By the name Ultraviolence, even if familiar with the anguished work of the princess of melancholy Lana Del Rey, (and the word, coined by the author Anthony Burgess,) it completely transpires as nothing short of burdensome.
Decidedly less affectionate than Born to Die or Paradise, it definitely feels like the dark(er) sequel to what happens when you finally do get the guy. Acoustic driven or heavily lush with drums and thrusts of blues, this is the kind of album that even when in a good mood will have you thinking about how your life connects to the the lyrics and why is it that Del Rey relishes in a such a dramatic atmosphere.
As the ultimate anomaly in music right now, she’s gracefully dodged the proverbial limelight, and cult fans and devoted music critics enjoy dissecting her vintage pop. In Del Rey’s world, women are challenging and she delves into what does and doesn’t make them weak. What provokes them to give into submission and makes them otherwise look face down when making decisions and get trapped in the unraveling emotions of the deeper end. On Born to Die, and the EP Paradise, it was all for love. On Ultraviolence, the undercurrent seems to be for the sake of wanting it it all, even if the journey is brutal as hell. With tracks like the disturbing “Ultraviolence”, alongside “Cruel World” and “Sad Girl”, we just can’t get away from this distressed woman and listeners will be asking what’s it all worth for her anyway?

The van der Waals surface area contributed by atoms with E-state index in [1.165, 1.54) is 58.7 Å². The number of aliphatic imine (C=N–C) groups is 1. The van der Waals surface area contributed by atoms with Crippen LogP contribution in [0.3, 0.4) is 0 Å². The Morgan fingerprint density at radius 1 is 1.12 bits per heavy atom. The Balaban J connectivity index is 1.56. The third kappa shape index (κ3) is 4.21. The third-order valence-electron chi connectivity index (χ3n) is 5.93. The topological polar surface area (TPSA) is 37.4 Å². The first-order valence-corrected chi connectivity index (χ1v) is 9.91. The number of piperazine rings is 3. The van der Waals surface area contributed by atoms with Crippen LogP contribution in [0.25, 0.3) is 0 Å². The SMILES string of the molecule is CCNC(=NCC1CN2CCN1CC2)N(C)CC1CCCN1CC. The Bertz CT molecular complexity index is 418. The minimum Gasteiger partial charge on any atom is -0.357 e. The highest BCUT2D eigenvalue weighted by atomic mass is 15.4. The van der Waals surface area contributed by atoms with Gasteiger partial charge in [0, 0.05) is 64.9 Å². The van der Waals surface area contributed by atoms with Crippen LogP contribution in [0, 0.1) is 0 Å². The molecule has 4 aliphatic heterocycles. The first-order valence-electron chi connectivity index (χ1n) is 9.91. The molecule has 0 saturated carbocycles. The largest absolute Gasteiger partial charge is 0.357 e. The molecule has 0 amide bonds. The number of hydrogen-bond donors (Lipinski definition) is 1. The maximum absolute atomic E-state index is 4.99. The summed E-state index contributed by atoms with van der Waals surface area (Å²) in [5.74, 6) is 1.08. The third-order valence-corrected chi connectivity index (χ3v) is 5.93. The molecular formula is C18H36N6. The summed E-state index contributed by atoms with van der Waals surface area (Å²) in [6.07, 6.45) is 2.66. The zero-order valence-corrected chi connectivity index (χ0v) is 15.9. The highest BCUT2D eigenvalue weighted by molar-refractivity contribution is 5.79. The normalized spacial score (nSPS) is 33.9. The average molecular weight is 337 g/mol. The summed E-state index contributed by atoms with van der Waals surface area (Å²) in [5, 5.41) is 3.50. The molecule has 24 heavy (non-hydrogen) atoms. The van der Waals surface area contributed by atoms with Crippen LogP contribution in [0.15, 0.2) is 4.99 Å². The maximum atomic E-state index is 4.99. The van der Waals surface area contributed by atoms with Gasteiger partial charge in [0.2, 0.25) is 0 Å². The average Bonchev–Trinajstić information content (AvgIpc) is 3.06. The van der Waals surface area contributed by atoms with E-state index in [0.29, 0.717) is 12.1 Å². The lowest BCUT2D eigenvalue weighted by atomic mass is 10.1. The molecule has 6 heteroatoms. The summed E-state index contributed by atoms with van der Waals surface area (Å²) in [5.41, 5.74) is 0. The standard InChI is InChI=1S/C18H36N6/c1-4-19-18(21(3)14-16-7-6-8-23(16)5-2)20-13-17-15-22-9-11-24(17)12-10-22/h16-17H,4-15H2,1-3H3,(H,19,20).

There are also Americana themes wreathed in. A major focus being the everyday cycle of working for the man and the eventual and potentially fatal discourse of the students becoming the master. In that case, you could then cue “Money Power Glory” and “Fucked My Way to the Top.” Certain moments of the record will have you feeling if Martin Scorcese‘s The Wolf of Wall Street had starred Jennifer Lawrence, with all its shades of dejection and irresolute personality, Ultraviolence could’ve been the main soundtrack.
Still, this is a LP Del Rey should be proud of. Her fascinating fusion of remixed oldies with a sharper production somewhat stun 21st century ears, as songs like “West Coast” and “Old Money” are gems. Lest tracks like “Brooklyn Baby” and “Shades of Cool” are a bit draggy, and the album naturally wrap on a rather unsure note with the “Jolene”-esque “The Other Woman.” TIME viewed Ultraviolence as a “cornucopia of dysfunction“, and it really is just another glimpse into the frame of how Del Rey envisioned a bygone era of where boys protected the girls as much they made them cry and girls still had a lot to learn about the power of walking away.